All new Ford models come with a five Years/Unlimited Kilometres warranty and Ford National Roadside Assistance & Auto Club Lifestyle Membership for up to seven years if an eligible General Service is undertaken at a participating Ford Dealer. The service interval for the next-gen Everest is one year or 15,000kms, whichever occurs first, and the most an eligible customer will pay is $329 for the first four general services for up to 4 years or 60,000kms.
The next-gen Ford Everest is a seven seat SUV that would be capable of taking you and your family off the beaten track while still maintaining a high-level comfort for those family members who may be less keen to do so. The next-gen Ford Everest Sport starts at $69,090 plus on-road costs and the Blue Lightning metallic paint is a $700 option. Ford Australia are currently experiencing extended wait times for models like the Everest Sport V6 and your preferred Ford Dealer will be best placed to share the latest on current availability or you can build and price your new Everest on-line.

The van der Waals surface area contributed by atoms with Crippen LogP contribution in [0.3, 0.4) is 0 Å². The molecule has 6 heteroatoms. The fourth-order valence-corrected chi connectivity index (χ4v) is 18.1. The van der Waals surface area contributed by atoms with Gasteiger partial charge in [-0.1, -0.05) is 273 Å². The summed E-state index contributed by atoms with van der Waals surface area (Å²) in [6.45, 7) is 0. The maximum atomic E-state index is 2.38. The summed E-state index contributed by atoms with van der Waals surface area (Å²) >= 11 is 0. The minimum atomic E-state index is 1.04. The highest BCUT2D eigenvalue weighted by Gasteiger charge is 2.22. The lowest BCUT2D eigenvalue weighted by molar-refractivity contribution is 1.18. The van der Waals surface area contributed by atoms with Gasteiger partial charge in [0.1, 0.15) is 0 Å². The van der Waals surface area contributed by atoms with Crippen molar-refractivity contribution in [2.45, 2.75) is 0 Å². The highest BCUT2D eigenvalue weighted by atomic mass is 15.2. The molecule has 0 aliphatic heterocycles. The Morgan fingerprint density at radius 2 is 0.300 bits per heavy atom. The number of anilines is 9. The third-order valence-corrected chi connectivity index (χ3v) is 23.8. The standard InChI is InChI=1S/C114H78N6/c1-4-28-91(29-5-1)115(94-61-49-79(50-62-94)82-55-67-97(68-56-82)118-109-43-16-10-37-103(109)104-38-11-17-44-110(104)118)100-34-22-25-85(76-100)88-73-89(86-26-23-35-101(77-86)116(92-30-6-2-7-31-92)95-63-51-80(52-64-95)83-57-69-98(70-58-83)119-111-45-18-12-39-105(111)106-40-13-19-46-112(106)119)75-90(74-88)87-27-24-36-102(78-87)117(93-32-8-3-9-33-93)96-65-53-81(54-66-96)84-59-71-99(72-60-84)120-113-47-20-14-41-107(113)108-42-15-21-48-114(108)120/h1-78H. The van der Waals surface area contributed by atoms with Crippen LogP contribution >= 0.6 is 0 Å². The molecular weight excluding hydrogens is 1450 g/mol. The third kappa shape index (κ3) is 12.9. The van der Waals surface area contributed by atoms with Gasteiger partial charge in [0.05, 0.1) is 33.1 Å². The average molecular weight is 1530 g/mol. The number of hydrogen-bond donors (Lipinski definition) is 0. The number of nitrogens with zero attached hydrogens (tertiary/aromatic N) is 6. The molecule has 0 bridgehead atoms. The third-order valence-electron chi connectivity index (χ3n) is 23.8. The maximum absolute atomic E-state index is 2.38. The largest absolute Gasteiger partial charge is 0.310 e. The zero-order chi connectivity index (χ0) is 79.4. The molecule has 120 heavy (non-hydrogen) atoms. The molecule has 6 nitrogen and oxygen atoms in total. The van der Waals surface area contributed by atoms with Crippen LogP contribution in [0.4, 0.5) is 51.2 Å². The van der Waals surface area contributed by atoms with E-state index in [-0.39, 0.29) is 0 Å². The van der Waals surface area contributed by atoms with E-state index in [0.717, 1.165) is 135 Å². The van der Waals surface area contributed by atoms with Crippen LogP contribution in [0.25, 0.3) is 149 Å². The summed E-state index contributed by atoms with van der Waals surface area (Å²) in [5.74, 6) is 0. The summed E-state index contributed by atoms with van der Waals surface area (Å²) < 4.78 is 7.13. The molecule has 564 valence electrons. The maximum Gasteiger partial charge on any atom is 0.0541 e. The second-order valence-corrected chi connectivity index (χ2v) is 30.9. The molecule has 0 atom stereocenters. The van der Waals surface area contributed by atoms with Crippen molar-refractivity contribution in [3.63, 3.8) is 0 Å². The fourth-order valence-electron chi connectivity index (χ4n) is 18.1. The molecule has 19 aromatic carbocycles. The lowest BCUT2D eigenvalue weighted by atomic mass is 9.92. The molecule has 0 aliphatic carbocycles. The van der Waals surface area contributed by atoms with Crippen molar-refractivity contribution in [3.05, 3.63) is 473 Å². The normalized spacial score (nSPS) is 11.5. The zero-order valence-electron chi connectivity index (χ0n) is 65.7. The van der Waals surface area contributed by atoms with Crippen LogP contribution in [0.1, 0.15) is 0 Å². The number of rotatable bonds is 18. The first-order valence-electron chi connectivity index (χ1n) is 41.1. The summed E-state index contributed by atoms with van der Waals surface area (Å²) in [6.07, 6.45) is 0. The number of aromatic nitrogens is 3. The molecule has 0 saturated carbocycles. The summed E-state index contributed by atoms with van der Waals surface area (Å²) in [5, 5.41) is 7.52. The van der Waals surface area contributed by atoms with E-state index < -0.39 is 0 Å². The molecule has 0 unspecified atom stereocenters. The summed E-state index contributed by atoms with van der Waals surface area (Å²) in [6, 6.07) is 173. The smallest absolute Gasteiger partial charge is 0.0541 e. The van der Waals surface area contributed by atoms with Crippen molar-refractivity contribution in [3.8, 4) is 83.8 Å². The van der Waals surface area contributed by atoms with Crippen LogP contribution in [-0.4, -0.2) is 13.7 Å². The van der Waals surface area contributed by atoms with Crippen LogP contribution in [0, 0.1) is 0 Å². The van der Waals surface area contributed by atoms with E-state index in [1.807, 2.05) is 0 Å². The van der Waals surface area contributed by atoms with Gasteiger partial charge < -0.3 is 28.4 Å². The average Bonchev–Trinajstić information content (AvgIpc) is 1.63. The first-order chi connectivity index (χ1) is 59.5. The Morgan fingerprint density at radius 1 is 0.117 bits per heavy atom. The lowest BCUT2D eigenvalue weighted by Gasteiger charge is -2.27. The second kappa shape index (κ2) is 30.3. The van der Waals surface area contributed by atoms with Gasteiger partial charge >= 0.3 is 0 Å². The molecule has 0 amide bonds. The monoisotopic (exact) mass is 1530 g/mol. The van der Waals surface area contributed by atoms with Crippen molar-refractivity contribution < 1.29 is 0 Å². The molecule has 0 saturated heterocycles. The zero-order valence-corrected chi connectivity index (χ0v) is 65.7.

|The many safety features included as standard||Second and third row floor mats are an optional extra|
|Heated and cooled front seats||Voice control not up to $70k vehicle standard|
|Wireless Apple CarPlay/Android Auto||Third row does not get USB ports or proper drink holders|
Photographs by Driven Women Magazine.